Behind where my parents live, and where I spent most of my teenage years, is a tiny little connector street. It connects the incorporated part of our subdivision with the unincorporated part. It's maybe a hundred or so feet long and has one house along it. For the longest time, it never had a name.
Then, when I was back from college for one summer or another, I believe, I was driving by it and saw that there was now a street sign up for it. And the street was named for the one family that lived in that singular house. I went to school with the kid and never really cared much for him. I didn't hate him, but I wouldn't have supported him if the naming of this street in his family's honor was put to a vote.
Call it jealousy if you will.
At work, I have maps of the city on the wall. They are there more for reference than anything. One of the maps includes all the subdivisions in the city. I love maps. Always have and always will. So I find myself looking up at them all the time.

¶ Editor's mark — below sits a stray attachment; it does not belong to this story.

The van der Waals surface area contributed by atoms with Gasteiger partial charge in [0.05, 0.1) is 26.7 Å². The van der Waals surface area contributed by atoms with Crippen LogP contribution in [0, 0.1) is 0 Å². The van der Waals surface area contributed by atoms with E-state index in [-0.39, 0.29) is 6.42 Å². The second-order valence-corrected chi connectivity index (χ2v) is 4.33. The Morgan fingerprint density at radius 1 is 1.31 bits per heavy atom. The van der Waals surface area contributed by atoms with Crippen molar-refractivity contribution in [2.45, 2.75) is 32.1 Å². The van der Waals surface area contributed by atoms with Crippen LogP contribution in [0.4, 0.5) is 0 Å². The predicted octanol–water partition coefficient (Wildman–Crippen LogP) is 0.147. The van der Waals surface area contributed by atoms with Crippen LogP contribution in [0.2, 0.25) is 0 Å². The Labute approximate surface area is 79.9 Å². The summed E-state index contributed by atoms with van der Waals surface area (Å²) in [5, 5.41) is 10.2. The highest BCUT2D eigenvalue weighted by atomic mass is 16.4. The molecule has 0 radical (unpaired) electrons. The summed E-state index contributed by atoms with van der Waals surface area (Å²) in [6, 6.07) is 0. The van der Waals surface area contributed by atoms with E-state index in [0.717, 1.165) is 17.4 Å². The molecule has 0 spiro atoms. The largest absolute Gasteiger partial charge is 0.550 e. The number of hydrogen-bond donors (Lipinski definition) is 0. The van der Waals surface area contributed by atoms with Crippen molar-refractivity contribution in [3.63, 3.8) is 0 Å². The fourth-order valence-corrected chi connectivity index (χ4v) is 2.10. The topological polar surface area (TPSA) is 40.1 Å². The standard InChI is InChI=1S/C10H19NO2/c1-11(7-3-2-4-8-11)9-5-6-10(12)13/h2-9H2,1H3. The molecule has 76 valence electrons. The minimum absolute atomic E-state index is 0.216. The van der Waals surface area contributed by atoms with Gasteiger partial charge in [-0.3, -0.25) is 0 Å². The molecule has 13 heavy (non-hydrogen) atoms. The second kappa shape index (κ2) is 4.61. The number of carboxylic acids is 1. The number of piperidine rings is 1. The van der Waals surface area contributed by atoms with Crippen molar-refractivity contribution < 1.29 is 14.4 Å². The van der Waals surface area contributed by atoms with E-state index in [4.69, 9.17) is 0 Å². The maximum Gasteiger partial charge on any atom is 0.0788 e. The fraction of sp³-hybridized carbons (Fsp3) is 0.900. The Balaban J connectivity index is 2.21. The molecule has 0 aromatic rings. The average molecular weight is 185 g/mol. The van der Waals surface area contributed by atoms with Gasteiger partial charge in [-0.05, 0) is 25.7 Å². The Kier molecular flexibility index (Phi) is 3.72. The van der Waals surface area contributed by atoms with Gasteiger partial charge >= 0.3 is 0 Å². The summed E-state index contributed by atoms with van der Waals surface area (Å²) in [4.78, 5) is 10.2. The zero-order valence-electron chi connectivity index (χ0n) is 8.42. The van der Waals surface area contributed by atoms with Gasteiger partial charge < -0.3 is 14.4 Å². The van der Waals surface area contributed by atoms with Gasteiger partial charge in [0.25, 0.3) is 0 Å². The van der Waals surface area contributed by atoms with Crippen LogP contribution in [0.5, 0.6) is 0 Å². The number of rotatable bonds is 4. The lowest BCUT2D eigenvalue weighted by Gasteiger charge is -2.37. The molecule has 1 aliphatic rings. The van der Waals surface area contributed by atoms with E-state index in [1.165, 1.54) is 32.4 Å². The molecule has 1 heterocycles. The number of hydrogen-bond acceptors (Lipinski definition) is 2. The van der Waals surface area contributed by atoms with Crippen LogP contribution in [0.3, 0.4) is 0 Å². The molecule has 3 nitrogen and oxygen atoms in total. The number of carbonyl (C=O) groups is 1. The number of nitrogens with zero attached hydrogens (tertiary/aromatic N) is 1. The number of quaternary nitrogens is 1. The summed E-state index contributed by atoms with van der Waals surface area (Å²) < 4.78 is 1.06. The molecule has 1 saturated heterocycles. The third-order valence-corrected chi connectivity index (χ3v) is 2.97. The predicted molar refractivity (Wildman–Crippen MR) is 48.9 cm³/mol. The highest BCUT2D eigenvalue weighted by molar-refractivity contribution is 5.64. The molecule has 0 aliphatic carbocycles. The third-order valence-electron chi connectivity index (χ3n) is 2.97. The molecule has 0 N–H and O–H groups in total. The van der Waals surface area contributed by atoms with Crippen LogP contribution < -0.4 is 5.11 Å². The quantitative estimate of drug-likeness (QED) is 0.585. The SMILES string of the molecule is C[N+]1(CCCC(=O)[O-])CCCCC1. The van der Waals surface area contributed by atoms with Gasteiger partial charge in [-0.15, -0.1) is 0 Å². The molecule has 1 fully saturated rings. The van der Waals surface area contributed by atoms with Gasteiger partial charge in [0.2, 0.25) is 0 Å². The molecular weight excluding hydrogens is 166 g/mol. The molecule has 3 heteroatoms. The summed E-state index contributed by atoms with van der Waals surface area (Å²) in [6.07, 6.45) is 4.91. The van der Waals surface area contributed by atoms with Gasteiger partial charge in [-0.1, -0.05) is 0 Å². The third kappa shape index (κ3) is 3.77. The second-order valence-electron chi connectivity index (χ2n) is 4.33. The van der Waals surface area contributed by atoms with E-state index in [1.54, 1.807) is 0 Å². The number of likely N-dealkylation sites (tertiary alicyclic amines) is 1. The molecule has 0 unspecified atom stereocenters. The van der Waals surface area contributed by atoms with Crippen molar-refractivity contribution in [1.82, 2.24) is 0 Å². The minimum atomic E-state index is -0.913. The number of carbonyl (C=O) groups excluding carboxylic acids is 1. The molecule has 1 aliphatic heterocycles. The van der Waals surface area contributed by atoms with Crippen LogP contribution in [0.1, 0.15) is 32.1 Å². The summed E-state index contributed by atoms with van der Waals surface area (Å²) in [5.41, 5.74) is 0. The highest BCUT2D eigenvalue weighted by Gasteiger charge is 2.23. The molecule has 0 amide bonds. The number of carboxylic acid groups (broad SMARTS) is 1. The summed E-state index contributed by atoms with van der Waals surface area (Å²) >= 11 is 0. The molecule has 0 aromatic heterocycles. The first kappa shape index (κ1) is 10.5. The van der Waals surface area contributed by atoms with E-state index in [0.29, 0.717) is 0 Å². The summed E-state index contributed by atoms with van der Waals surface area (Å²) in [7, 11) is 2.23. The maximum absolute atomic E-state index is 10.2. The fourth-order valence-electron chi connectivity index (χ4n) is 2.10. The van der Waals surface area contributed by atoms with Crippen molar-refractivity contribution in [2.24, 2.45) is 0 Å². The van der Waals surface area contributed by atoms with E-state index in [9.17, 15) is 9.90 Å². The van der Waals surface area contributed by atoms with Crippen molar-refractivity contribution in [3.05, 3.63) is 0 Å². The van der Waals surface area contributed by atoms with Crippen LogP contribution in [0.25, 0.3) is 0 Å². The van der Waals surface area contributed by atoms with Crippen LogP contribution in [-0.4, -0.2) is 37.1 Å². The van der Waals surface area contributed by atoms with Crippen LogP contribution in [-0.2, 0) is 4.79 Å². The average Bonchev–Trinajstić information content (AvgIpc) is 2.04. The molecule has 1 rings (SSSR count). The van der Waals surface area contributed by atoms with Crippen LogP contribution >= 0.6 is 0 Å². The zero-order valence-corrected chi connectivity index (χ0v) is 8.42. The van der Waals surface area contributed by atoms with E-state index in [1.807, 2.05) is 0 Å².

One day recently, I just happened to look up from my computer and a name caught my eye. It was one of the subdivisions and it bore the surname of someone I knew. Since the name, while unusual to most, is actually pretty common in this city, I didn't really think much of it. Until I looked at the streets within the subdivision and saw that one of them bore her first name, as well.
Curiosity got the better of me and I e-mailed her. Yep, it was named for her family because her father owned the farmland on which the subdivision was built.
I want a subdivision. Heck, I'll settle for a street. Maybe even a court or cul-de-sac.
What do I have to do to get one? Please tell me. And without resorting to farming, thank you very much.
Kapgar Court has a nice ring to it, don't you think?
image courtesy of Street Sign Generator
Am I aiming too small here? Should I just go balls to the wall and try for the United States of Kapgar?